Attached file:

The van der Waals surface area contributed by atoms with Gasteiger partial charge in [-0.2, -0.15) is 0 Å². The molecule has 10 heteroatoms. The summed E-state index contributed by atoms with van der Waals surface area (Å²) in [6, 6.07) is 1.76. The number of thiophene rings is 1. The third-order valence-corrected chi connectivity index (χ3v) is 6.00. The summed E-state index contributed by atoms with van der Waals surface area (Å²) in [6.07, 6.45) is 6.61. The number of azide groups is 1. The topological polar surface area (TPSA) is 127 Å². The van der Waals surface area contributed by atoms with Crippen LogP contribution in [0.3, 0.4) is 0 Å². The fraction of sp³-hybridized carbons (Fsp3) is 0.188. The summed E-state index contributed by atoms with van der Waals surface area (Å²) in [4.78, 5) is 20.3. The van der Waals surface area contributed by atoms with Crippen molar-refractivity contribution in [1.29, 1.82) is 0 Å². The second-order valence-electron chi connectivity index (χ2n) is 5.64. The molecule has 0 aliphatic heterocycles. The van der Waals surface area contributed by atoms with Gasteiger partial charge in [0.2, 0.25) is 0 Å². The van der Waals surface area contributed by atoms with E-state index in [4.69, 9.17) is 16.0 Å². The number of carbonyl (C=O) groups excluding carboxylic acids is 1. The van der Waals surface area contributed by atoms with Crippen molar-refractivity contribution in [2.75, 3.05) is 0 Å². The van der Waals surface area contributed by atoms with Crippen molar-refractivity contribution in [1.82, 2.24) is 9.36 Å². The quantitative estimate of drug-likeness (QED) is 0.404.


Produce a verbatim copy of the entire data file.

The van der Waals surface area contributed by atoms with Gasteiger partial charge in [-0.2, -0.15) is 0 Å². The molecule has 10 heteroatoms. The summed E-state index contributed by atoms with van der Waals surface area (Å²) in [6, 6.07) is 1.76. The number of thiophene rings is 1. The third-order valence-corrected chi connectivity index (χ3v) is 6.00. The summed E-state index contributed by atoms with van der Waals surface area (Å²) in [6.07, 6.45) is 6.61. The number of azide groups is 1. The topological polar surface area (TPSA) is 127 Å². The van der Waals surface area contributed by atoms with Crippen LogP contribution in [0.3, 0.4) is 0 Å². The fraction of sp³-hybridized carbons (Fsp3) is 0.188. The summed E-state index contributed by atoms with van der Waals surface area (Å²) in [4.78, 5) is 20.3. The van der Waals surface area contributed by atoms with Crippen molar-refractivity contribution in [1.29, 1.82) is 0 Å². The second-order valence-electron chi connectivity index (χ2n) is 5.64. The molecule has 0 aliphatic heterocycles. The van der Waals surface area contributed by atoms with Gasteiger partial charge in [0.2, 0.25) is 0 Å². The van der Waals surface area contributed by atoms with E-state index in [4.69, 9.17) is 16.0 Å². The number of carbonyl (C=O) groups excluding carboxylic acids is 1. The van der Waals surface area contributed by atoms with Crippen molar-refractivity contribution in [2.75, 3.05) is 0 Å². The van der Waals surface area contributed by atoms with Crippen molar-refractivity contribution in [1.82, 2.24) is 9.36 Å². The quantitative estimate of drug-likeness (QED) is 0.404.